These are early intervention programs that get the child ready to the point that they are ready to enter into school when it is time. Experts in the field of autism agree that as soon as a child is diagnosed, he or she should immediately be enrolled in an early intervention preschool program (Green, Brennan & Fein, 2002; Hurth, et al., 1999; National Research Council, 2001) Another need is that the child with autism needs to be accepted. Rather than focusing on how your autistic child is different from other children practice acceptance. Enjoy your kid’s special quirks, celebrate small successes, and stop comparing your child to others. Feeling unconditionally loved and accepted will help your child more than anything else. If your child with ASD learns a new word you need to celebrate it. Autistic children are special but they also need to feel as though they have been accepted by their family and friends.

A fourth need for an autistic child is that need others to be aware of their sensory issues. As a parent you need to know what it is that sets of the over stimulation to the child. If these things are know it is easier to identify them and avoid a meltdown. Children with ASD have many issues dealing with sensory and when they are over stimulated it causes chaos with the child. A final need for a child with autism in school is an open line of communication between the home and the school. An autistic child needs all the adults in their life working together to provide a safe and learning environment for the child.

The parents need to know what is going on at school and the teachers need to know what is going on at home. Many children with ASD can function quite well in school if the parents and the teachers are well prepared to help the child out. With a few slight modifications in the classroom it can be easily accommodated for a child with ASD. The first accommodation could be to develop and use visuals for learning. One great visual to use would be an individual visual schedule. This could be made by poster boards and index card. Each task of the day is written on an index card and laminated. Or the task could be illustrated. As each task for the day has been completed they move the task for the chart to an envelope next to the chart to indicate that it has been finished. Another accommodation that could take place in the classroom would be to give the student a choice and control. But they are not really in control. You are providing the choices for them.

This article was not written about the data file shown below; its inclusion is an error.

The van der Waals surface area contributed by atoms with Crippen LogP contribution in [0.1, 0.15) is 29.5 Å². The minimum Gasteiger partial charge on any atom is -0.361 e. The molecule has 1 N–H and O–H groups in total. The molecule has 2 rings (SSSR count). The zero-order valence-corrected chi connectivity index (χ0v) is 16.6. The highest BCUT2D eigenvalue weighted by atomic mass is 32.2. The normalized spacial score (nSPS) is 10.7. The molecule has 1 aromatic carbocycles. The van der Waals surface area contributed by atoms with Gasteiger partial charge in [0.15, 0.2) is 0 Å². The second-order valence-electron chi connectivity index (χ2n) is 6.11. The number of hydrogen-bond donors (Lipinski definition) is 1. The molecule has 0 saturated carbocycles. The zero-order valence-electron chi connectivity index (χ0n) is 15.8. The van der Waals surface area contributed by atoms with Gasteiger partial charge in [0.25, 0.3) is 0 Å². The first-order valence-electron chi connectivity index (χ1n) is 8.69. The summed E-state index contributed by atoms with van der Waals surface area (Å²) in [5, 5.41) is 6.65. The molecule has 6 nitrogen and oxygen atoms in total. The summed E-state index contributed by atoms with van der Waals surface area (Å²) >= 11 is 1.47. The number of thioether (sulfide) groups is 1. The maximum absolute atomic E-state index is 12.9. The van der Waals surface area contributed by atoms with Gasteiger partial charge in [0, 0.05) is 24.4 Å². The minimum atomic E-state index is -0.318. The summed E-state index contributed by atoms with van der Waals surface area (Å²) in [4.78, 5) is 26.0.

They feel as though they have control because they are getting to choose between one thing and another. For example you could ask the child if they would like to color with crayons or marker. Then they are getting to choose what they are coloring with but you are limiting their possibility. A third accommodation would be to adapt the physical environment to exclude distractions whether they are auditory or visual. Children with ASD are sensitive to loud sound or bright lite. If they are over stimulated they will become frustrated and act out often ending in tantrums. They should be seated in the classroom within close proximity to materials and instructions. There needs to be boundaries set for them. They need to know what is expected of them and what appropriate behavior is. Another good accommodation for the student with ASD would be to provide peer support or a buddy system throughout the day.

This could be a child in the classroom that is on the older end of all his peers. Maybe one that seems a little more mature can help out. They would assist the autistic child with social interaction. As I stated earlier one of the common characteristic is social interaction and the child may not interact with others. The peer could also provide support for the child with autism. This could easily be incorporated into the class room. It does not call for anything extra to be done.

It is simply just using resources you already have on hand. Finally the last accommodation would be to provide activities to teach and support social and emotional skills. These would be the areas that a child with ASD would struggle the most. Social skill development should be a priority for the student the first day they enter into school whether they start out in preschool or they start in kindergarten. Social skills not only help students with ASD but it helps all students in all aspects of their daily life. From childhood to adulthood they should be taught in the school environment. These could be simple activities such as playing games with each other or working on a project together. These things could promote social interaction and social skills.

Early diagnosis and intervention are very important for children with an ASD. Special education programs for students with ASD focus on improving communication, social, academic, behavioral, and daily living skills. Behavioral problems are a big issue with students with ASD. It interferes with learning and will require assistance of someone who is knowledgeable in the field of autism. This person will help develop a plan that is to be carried out at home and school. Classrooms should be structured so that it is consistent for the student with ASD to learn better. Interaction with other peers is important because they can provide a model of what is important and appropriate behavior.